BLADE RUNNER (1982 USA)

BLADE_RUNNER_ANIM_G_BURLEYHow much has the world changed since 1982? Life seemed to make more sense. But our minds were unconsciously drifting away from reality, whilst reality slowly made its way towards the visions of this powerful film. ‘Do Androids Dream Of Electric Sheep?’, written by Phillip K Dick, was adapted to the screen by English director Ridley Scott into ‘Blade Runner’.

This film confused audiences who misunderstood a world which would seem more like reality only ten years later in the technology boom of the 90s. The film gained ‘turkey’ status upon its release and was quickly abandoned to gain dust in video libraries. Ten years later the world further resembled Blade Runner’s scary vision. Upon its 1992 re-release, tickets sold out before they even hit the box-office. Here began the Legacy of the most acclaimed Cult Film. Critics everywhere named it the most important science-fiction movie of all time along with Kubrick’s 2001 – and the most visually mesmerizing.

The plot follows the enlightenment of a Blade Runner (a cop) Rick Deckard (Harrison Ford) in Los Angeles 2019, a dystopia falling apart from permanent drizzling twilight, and where technology dictates existence. Following early retirement from his police unit, Deckard is forced into a desperate assignment by his ex-boss ‘Bryant’. Four Replicants (humanoids) have escaped from an ‘off-world colony’, taking a shuttle back to Earth for unknown reasons. His mission: To kill all Replicants declared illegal on Earth.

Deckard’s unconscious approach to his job in a world deteriorating from lack of nature, sociability and eternal darkness slowly changes when his eyes open to the most important questions in life. Investigating into the Pyramids of the Tyrell Corporation, responsible for manufacturing the Replicants, he meets Rachel, who is revealed to be a Replicant.

Following a cold, immoral revelation to her about her origins, he is inevitably drawn to her emotionally, soon leading to his first sign of awakening Love. From a cold beginning, without any sign of ’empathy’ towards those around him, what Deckard finds out about Rachel, Elden Tyrell, and the so called “Evil” Replicants he intercepts, enable him for the first time to feel and understand Love, Hate and the preciousness of Life respectively.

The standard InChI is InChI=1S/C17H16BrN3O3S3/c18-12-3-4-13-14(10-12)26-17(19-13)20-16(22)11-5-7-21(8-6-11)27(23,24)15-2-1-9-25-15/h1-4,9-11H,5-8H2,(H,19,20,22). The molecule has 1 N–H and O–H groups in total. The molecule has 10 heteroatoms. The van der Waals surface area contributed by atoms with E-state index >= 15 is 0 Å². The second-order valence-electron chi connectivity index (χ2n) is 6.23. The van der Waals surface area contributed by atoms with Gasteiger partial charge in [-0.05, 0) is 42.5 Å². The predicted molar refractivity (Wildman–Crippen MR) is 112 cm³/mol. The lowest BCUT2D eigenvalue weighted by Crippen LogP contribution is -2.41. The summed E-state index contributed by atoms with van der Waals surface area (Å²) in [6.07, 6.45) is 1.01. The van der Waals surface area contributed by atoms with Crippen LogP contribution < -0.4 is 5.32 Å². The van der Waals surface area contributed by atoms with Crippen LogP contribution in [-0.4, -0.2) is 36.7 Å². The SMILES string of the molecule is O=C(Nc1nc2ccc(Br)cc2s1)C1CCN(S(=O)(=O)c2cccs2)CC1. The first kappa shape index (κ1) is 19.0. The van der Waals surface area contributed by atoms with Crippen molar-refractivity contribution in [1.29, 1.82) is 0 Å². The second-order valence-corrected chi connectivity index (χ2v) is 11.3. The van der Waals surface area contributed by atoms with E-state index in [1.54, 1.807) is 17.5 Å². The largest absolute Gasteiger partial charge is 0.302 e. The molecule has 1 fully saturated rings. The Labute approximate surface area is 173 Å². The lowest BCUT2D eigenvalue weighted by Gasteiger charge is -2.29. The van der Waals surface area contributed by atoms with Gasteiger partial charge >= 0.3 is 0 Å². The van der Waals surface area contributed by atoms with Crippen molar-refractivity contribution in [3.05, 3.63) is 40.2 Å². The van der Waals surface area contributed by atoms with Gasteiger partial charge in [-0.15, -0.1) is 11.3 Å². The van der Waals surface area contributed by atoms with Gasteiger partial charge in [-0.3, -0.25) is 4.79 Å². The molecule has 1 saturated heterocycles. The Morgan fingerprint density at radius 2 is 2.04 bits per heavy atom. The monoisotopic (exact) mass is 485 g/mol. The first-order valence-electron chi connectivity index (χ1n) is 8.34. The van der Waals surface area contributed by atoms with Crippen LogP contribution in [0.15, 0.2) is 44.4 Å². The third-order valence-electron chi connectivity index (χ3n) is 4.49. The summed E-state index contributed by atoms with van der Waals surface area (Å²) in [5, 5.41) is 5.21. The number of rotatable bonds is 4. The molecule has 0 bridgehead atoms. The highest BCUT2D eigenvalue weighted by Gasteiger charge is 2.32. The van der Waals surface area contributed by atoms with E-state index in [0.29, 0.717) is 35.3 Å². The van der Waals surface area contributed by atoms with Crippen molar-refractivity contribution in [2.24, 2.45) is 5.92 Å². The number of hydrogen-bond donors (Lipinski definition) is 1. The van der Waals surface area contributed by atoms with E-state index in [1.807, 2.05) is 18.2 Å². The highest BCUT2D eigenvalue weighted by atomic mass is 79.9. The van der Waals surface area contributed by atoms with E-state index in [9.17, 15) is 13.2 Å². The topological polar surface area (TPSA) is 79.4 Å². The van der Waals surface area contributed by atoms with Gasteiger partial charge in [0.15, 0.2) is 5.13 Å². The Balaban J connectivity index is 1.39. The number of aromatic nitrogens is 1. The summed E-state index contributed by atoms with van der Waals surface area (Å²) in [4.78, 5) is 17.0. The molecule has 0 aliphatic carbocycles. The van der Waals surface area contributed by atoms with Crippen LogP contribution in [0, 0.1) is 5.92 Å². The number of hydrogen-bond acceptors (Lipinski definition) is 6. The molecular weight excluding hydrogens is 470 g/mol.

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Roy Batty, leader of the Replicant mutineers, played convincingly by Rutger Hauer, is the most important symbol in the film, and is the ultimate enlightenment in Deckard’s quest for humanity in learning that human or not, love, compassion and empathy are the most important characteristics in life. Some Replicants are “more human than human”.

Contrary to initial perception, Batty shows these characteristics and we sympathize with him, something we wouldn’t usually do with an ‘artificial’ human, with theoretically no emotions. Tyrell becomes the focal point of human degradation, in that in his vision of technological advance, he brings humanity, morality and nature closer to extinction as he sits atop his corporation like a ‘Pharoah’. Finally, there are many evidences to suggest Deckard is a Replicant, and this has been immortal debate since release.

Either way, the film is filled with overwhelming symbolism and meaning, that one viewing of this art-work will be exhausting. In Ridley Scott’s vision, the Sun that gives life has been blocked out by pollution due to the dominance of technology, and dreams of Unicorns suggests we long for the past, for rarity in Nature. What one must notice is that ‘Eyes’ play a key symbol throughout the film in explaining this, for it appears that most are ‘artificial’.

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Countless copycats including ‘The Fifth Element’, and ‘Akira’ have tried to imitate this legendary vision of a dark world gone wrong, which only seems more possible as the years fly by. None have succeeded. The music composed by ‘Vangelis’ is God-sent, sounding so mythical and dream-like. Set designs and cinematography have rarely been equaled – marvelously detailed. The whole cast were superb in bringing their characters to life.

However I believe Rutger Hauer should have received the Oscar for his performance as the human like Replicant. He has a commanding presence. Sean Young, playing Rachel, was a great choice. She’s stunning and projects innocence well in showing Deckard’s shortcomings. I recommend everybody who loves film or philosophy to watch and explore its riches. I’m not a fan of Harrison Ford though, and I can’t give it a perfect seal of approval for that reason.

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